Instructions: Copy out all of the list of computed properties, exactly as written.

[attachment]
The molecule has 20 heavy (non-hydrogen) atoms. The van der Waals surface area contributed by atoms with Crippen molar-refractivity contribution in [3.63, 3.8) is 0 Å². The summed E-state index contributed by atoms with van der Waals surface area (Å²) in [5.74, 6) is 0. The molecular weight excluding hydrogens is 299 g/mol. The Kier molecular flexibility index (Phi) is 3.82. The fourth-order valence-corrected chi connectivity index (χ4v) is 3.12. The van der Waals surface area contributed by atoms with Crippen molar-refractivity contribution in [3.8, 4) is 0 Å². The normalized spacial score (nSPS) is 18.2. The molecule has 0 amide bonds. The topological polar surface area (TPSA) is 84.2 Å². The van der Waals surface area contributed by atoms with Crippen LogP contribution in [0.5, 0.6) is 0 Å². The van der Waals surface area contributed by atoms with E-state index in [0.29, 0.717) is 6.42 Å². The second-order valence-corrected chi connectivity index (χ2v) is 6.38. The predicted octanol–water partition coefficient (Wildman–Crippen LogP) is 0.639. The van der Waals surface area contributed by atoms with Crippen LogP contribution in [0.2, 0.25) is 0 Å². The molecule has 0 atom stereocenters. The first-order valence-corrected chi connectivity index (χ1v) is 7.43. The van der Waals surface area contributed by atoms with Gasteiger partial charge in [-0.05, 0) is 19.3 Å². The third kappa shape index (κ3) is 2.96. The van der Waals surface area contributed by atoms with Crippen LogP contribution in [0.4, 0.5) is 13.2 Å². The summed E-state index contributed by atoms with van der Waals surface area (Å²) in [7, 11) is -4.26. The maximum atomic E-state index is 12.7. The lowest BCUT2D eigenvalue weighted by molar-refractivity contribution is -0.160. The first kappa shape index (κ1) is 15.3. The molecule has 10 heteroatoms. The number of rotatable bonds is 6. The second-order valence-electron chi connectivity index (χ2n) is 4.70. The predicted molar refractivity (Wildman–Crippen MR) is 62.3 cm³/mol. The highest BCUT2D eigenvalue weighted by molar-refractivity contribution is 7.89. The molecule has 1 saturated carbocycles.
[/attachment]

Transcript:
The molecule has 20 heavy (non-hydrogen) atoms. The van der Waals surface area contributed by atoms with Crippen molar-refractivity contribution in [3.63, 3.8) is 0 Å². The summed E-state index contributed by atoms with van der Waals surface area (Å²) in [5.74, 6) is 0. The molecular weight excluding hydrogens is 299 g/mol. The Kier molecular flexibility index (Phi) is 3.82. The fourth-order valence-corrected chi connectivity index (χ4v) is 3.12. The van der Waals surface area contributed by atoms with Crippen molar-refractivity contribution in [3.8, 4) is 0 Å². The normalized spacial score (nSPS) is 18.2. The molecule has 0 amide bonds. The topological polar surface area (TPSA) is 84.2 Å². The van der Waals surface area contributed by atoms with Crippen LogP contribution in [0.5, 0.6) is 0 Å². The van der Waals surface area contributed by atoms with E-state index in [0.29, 0.717) is 6.42 Å². The second-order valence-corrected chi connectivity index (χ2v) is 6.38. The predicted octanol–water partition coefficient (Wildman–Crippen LogP) is 0.639. The van der Waals surface area contributed by atoms with Crippen LogP contribution in [0.2, 0.25) is 0 Å². The molecule has 0 atom stereocenters. The first-order valence-corrected chi connectivity index (χ1v) is 7.43. The van der Waals surface area contributed by atoms with Gasteiger partial charge in [-0.05, 0) is 19.3 Å². The third kappa shape index (κ3) is 2.96. The van der Waals surface area contributed by atoms with Crippen LogP contribution in [0.4, 0.5) is 13.2 Å². The summed E-state index contributed by atoms with van der Waals surface area (Å²) in [7, 11) is -4.26. The maximum atomic E-state index is 12.7. The lowest BCUT2D eigenvalue weighted by molar-refractivity contribution is -0.160. The first kappa shape index (κ1) is 15.3. The molecule has 10 heteroatoms. The number of rotatable bonds is 6. The second-order valence-electron chi connectivity index (χ2n) is 4.70. The predicted molar refractivity (Wildman–Crippen MR) is 62.3 cm³/mol. The highest BCUT2D eigenvalue weighted by molar-refractivity contribution is 7.89. The molecule has 1 saturated carbocycles.